NANFA-- FW: ANS under reporting?

Jay DeLong (
Thu, 27 Jul 2000 16:21:05 -0700

You may find this interesting. It's from the Pacific NW Aquatic Nuisance
Species list.


-----Original Message-----
On Behalf Of Mark Sytsma
Sent: Thursday, July 27, 2000 1:45 PM
Subject: ANS under reporting?

Below is a message from a friend, with names withheld to protect the
innocent, regarding Daphnia lumholtzi. The lake association that was
paying him on a project is afraid that if word gets out that D.
lumhotzi is in their lake that a state agency will require them to
control it. I am curious if the lake association's fears are
justified. Can anyone tell me if states have some sort of policy on
this? I know that the noxious weed statutes in most states permit the
state to charge private individuals for control efforts on private
property, although it is rarely done, and that the Northern Pike
effort in Davis Lake in California was state funded. Has anyone heard
of an agency requiring individuals to control aquatic invasive
species in private waterbodies? Under what authority could they do

When I asked him if he had submitted his find to the USGS ANS database:

>"Yes, I found Daphnia lumholtzi. No, it was not in an xxxxx lake, but it
>a significant range expansion in North America. No, I did not report it
>because I was threatened by a lawyer and, by implicition, a lawsuit, if I
>did so. Since I can not afford to defend myself in an out-of-state lawsuit,
>I have, other than you and a few non-professional friends, kept my mouth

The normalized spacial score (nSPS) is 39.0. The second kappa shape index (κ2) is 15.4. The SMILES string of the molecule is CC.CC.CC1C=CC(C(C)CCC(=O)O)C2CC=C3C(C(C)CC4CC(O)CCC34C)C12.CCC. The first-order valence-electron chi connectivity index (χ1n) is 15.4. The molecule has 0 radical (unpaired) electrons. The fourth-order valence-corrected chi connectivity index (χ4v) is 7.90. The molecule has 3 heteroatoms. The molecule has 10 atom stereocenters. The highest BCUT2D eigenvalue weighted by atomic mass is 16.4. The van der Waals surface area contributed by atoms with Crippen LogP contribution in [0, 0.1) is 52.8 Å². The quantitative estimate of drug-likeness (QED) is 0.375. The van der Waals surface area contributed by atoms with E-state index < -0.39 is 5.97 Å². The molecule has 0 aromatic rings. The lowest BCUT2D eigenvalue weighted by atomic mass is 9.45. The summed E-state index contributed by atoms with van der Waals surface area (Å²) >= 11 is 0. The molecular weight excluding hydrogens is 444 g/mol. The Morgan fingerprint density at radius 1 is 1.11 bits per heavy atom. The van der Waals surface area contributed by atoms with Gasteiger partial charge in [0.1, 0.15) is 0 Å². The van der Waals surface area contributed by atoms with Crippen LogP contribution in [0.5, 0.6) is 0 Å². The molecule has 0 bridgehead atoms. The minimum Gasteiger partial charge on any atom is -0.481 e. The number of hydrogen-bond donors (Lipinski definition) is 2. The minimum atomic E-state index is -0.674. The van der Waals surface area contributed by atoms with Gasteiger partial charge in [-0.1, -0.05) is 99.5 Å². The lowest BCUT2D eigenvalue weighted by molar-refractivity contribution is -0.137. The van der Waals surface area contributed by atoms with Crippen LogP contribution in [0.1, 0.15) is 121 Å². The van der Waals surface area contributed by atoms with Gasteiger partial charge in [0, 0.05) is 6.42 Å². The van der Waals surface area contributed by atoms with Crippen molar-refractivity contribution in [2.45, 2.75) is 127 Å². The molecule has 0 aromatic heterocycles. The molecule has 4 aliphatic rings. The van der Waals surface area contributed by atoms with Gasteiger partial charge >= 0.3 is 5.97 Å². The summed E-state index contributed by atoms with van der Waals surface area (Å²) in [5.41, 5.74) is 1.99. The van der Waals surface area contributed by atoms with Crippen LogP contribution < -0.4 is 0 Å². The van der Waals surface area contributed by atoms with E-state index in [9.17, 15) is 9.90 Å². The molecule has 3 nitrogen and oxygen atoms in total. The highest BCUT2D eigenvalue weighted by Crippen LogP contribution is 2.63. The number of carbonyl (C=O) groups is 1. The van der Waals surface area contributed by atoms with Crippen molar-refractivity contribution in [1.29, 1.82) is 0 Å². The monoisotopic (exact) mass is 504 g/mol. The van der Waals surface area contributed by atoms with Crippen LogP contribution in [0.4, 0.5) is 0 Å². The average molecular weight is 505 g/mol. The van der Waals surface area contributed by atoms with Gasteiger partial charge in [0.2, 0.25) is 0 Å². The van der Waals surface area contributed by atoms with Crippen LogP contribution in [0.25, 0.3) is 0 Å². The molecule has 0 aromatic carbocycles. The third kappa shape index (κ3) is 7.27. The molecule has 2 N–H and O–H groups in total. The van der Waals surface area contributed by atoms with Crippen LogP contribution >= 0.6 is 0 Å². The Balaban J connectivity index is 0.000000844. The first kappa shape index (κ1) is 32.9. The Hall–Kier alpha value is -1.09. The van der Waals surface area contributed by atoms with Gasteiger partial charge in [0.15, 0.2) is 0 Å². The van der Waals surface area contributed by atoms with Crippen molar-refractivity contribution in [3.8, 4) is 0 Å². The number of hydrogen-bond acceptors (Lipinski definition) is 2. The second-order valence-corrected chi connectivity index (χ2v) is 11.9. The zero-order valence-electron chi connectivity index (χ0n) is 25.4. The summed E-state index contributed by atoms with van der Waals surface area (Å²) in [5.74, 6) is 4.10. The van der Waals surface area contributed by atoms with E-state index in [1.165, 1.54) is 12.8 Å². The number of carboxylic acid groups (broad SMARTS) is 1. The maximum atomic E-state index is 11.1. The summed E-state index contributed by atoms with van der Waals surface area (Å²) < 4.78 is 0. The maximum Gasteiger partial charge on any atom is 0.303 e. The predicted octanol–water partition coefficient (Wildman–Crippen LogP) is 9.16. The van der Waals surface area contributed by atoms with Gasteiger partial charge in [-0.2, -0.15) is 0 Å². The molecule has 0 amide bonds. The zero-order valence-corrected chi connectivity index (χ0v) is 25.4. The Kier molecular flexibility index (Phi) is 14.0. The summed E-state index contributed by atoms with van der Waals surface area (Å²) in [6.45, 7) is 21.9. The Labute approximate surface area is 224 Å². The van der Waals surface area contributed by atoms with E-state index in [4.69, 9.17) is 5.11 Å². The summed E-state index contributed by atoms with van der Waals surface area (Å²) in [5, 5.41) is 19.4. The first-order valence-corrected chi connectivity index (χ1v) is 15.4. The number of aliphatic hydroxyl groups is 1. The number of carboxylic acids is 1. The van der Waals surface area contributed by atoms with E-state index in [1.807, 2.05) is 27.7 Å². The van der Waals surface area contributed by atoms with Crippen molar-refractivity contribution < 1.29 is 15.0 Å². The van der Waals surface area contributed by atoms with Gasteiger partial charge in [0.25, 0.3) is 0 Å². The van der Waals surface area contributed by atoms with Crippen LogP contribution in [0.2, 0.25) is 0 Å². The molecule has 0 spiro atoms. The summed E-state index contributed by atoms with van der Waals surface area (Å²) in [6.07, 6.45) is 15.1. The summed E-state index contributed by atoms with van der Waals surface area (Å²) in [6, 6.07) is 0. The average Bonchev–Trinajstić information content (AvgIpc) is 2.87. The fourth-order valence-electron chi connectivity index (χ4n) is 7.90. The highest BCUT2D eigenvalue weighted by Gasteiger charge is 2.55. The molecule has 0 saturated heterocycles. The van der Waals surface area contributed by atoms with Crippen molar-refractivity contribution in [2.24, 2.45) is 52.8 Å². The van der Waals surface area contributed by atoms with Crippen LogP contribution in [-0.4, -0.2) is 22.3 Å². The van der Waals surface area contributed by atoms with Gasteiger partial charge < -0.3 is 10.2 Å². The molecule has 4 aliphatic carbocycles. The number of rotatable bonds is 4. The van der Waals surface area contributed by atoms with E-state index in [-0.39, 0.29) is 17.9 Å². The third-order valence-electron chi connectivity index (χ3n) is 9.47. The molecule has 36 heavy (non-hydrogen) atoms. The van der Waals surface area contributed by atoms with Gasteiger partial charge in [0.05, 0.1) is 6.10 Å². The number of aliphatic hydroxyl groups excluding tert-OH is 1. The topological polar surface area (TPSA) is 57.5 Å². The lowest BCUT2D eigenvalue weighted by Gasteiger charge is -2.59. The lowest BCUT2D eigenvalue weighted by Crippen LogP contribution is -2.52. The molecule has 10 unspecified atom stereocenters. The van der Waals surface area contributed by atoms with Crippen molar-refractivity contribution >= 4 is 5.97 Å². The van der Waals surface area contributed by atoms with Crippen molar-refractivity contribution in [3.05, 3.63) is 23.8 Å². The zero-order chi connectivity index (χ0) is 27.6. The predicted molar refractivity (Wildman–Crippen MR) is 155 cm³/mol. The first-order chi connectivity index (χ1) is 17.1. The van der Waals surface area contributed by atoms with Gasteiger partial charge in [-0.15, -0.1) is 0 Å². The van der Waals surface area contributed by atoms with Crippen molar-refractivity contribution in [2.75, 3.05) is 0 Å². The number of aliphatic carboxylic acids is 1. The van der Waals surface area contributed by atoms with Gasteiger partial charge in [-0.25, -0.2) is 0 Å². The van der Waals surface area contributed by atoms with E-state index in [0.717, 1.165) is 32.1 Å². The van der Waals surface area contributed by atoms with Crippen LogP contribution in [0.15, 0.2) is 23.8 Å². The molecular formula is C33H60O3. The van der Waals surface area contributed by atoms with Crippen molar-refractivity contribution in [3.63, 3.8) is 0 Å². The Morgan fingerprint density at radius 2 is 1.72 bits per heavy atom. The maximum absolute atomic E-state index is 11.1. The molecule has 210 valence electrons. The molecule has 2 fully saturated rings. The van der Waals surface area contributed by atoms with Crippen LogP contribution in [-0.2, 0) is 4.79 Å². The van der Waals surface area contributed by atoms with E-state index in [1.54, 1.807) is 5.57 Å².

>shut following the original communication from the lawyer (and since I've
>been deliberately vague with everyone since the lawyer threatened me, I
>don't think I've crossed the line, but I think you can understand why I'm
>not being more forthcoming.) And to forstall the usual follow-up question,
>no, I did not sign a non-disclosure agreement; however, even if I was
>vindicated in court (which I would be), I can't afford to contest it
>as the airfare alone would ruin me, hence I have to act as if I'm
>under one."

After asking him why the concern I got the following response:

"I think they're afraid the state agency will charge them for a lake
and they want to keep selling lots around the lake to retirees. As I recall,
any good insecticide will take crustaceans out, so they could be required to
try to eliminate it (not that it would do any good with the ephippia, but
some (less knowledgable) people think it's still possible). I suspect it's
mainly they're afraid of costs if it was made public knowledge, but I was
only told to keep my mouth shut (with an "or else" implied). I agree 100%
with you, but I don't want to be hauled into an out-of-state court."

Mark D. Sytsma
Associate Professor
Environmental Biology Department
Portland State University
Portland OR 97207

Voice: 503-725-3833
Fax: 503-725-3888

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